What in the world is going on in Europe? Each day things just seem to get stranger and stranger. We are being told that a “deal” for a second Greek bailout has been reached and that Greece will not default in March. But behind the scenes it seems clear that many politicians in Germany (and in the other northern European countries as well) would like to kick Greece out of the euro. So what exactly is happening here?
Well, it is complicated. The United States, along with other members of the international community, put a tremendous amount of pressure on Germany to bail out Greece one more time. Germany does not want to look like the bad guy, so they are going along with this bailout but they are also imposing conditions on Greece this time that will be almost impossible to meet. And when Greece fails to meet its “obligations”, that will give the northern Europeans the excuse that they need to kick Greece out of the euro. At this point, many politicians in northern Europe are convinced that Greece is a “lost cause” and that it is not fair to ask northern European nations to pay the price for the financial mistakes of Greece. Greece is basically completely and totally bankrupt, and the nations of northern Europe don’t want to have a “financial dependent” on their books forever. They are looking for a “way out”, and this new agreement lays the foundation for that.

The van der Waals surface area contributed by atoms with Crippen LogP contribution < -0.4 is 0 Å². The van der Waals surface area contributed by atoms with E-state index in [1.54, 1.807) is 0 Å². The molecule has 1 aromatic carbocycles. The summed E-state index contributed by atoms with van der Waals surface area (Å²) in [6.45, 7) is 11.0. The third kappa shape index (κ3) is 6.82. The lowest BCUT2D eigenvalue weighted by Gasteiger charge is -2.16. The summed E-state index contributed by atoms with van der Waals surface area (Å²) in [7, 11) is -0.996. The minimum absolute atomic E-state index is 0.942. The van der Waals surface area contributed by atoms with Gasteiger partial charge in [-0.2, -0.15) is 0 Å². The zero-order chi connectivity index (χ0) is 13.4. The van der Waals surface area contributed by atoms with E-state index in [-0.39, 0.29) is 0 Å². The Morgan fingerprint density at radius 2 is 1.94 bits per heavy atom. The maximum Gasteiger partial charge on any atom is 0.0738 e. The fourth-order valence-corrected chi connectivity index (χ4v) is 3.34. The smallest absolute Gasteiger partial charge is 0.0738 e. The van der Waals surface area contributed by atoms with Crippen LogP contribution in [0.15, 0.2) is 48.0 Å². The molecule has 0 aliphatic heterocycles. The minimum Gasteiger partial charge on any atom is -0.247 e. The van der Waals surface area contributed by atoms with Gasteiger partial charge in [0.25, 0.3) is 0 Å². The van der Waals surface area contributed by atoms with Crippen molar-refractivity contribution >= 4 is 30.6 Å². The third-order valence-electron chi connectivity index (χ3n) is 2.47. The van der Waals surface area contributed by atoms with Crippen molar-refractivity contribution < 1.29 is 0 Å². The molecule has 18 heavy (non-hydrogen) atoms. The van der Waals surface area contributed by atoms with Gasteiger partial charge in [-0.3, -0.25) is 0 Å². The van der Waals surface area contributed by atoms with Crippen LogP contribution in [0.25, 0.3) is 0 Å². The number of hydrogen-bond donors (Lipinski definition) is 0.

Right now, Greece is experiencing depression-like conditions.
The way that the other nations of Europe have been torturing Greece makes it clear that their patience is running out. The outrageous austerity demands that the EU and the IMF made on Greece this time were so oppressive that many believed that Greece would never agree to them. It was thought that Greece might finally be forced out of the euro.
But the current Greek government desperately wants to stay in the eurozone and the Greek Parliament did agree to them.
Unfortunately for the Greek government, they are going to be watched much more closely this time. In essence, they will be under the microscope. If they slip up, and they almost certainly will, that will give those that wish to abandon Greece the ammunition that they need.
The decision seems to have been made that Greece is going to be made to exit the eurozone one way or another. Esteemed financial journalist Ambrose Evans-Pritchard penned the following in one of his recent columns….
It is clear that Berlin, Helsinki, and the Hague have taken the decision to eject Greece from the euro whatever the country now does. Even if Greece complies to the letter with the impossible terms of the EU-IMF Troika, it will not make any difference. A fresh pretext will be found.
The tension in Europe is so thick right now that you could almost cut it with a knife. Some northern European politicians have clearly had enough….
-Luxembourg Finance Minister Luc Frieden is trying to make it sound like Greece is kicking itself out of the eurozone….
“If a member state says, ‘we prefer not to take money from other states and return to a national currency without making structural reforms,’ then that state has chosen to exclude itself”